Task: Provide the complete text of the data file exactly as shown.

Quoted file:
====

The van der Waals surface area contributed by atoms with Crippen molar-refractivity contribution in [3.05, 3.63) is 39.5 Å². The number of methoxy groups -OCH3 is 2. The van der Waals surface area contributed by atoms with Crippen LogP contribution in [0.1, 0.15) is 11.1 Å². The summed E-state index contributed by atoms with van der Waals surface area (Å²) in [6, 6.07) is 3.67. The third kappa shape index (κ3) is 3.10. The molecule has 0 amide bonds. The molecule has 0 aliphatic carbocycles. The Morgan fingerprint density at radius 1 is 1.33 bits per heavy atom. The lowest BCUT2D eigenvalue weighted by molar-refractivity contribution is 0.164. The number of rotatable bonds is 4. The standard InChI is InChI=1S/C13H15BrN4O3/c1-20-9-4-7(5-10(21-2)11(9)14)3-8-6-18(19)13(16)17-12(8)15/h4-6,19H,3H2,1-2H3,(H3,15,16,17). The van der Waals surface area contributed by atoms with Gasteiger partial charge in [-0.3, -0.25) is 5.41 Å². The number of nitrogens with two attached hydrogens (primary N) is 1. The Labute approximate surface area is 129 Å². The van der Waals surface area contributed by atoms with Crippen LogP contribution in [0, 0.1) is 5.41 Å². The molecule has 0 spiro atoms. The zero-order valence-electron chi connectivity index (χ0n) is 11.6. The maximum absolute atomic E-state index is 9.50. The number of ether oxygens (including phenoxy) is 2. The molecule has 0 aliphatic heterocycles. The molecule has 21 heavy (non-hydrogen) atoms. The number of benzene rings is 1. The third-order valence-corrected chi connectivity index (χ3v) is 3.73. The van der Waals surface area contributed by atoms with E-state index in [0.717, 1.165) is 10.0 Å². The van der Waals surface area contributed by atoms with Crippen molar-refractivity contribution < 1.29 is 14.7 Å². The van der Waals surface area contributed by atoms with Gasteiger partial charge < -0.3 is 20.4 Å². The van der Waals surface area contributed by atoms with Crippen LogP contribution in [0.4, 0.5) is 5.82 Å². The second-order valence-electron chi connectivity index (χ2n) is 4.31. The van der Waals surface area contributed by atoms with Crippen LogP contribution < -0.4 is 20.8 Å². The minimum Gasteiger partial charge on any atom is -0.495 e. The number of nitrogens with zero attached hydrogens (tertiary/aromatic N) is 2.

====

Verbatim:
The van der Waals surface area contributed by atoms with Crippen molar-refractivity contribution in [3.05, 3.63) is 39.5 Å². The number of methoxy groups -OCH3 is 2. The van der Waals surface area contributed by atoms with Crippen LogP contribution in [0.1, 0.15) is 11.1 Å². The summed E-state index contributed by atoms with van der Waals surface area (Å²) in [6, 6.07) is 3.67. The third kappa shape index (κ3) is 3.10. The molecule has 0 amide bonds. The molecule has 0 aliphatic carbocycles. The Morgan fingerprint density at radius 1 is 1.33 bits per heavy atom. The lowest BCUT2D eigenvalue weighted by molar-refractivity contribution is 0.164. The number of rotatable bonds is 4. The standard InChI is InChI=1S/C13H15BrN4O3/c1-20-9-4-7(5-10(21-2)11(9)14)3-8-6-18(19)13(16)17-12(8)15/h4-6,19H,3H2,1-2H3,(H3,15,16,17). The van der Waals surface area contributed by atoms with Gasteiger partial charge in [-0.3, -0.25) is 5.41 Å². The number of nitrogens with two attached hydrogens (primary N) is 1. The Labute approximate surface area is 129 Å². The van der Waals surface area contributed by atoms with Crippen LogP contribution in [0, 0.1) is 5.41 Å². The molecule has 0 spiro atoms. The zero-order valence-electron chi connectivity index (χ0n) is 11.6. The maximum absolute atomic E-state index is 9.50. The number of ether oxygens (including phenoxy) is 2. The molecule has 0 aliphatic heterocycles. The molecule has 21 heavy (non-hydrogen) atoms. The number of benzene rings is 1. The third-order valence-corrected chi connectivity index (χ3v) is 3.73. The van der Waals surface area contributed by atoms with E-state index in [0.717, 1.165) is 10.0 Å². The van der Waals surface area contributed by atoms with Crippen molar-refractivity contribution < 1.29 is 14.7 Å². The van der Waals surface area contributed by atoms with Gasteiger partial charge < -0.3 is 20.4 Å². The van der Waals surface area contributed by atoms with Crippen LogP contribution in [0.4, 0.5) is 5.82 Å². The second-order valence-electron chi connectivity index (χ2n) is 4.31. The van der Waals surface area contributed by atoms with Crippen LogP contribution < -0.4 is 20.8 Å². The minimum Gasteiger partial charge on any atom is -0.495 e. The number of nitrogens with zero attached hydrogens (tertiary/aromatic N) is 2.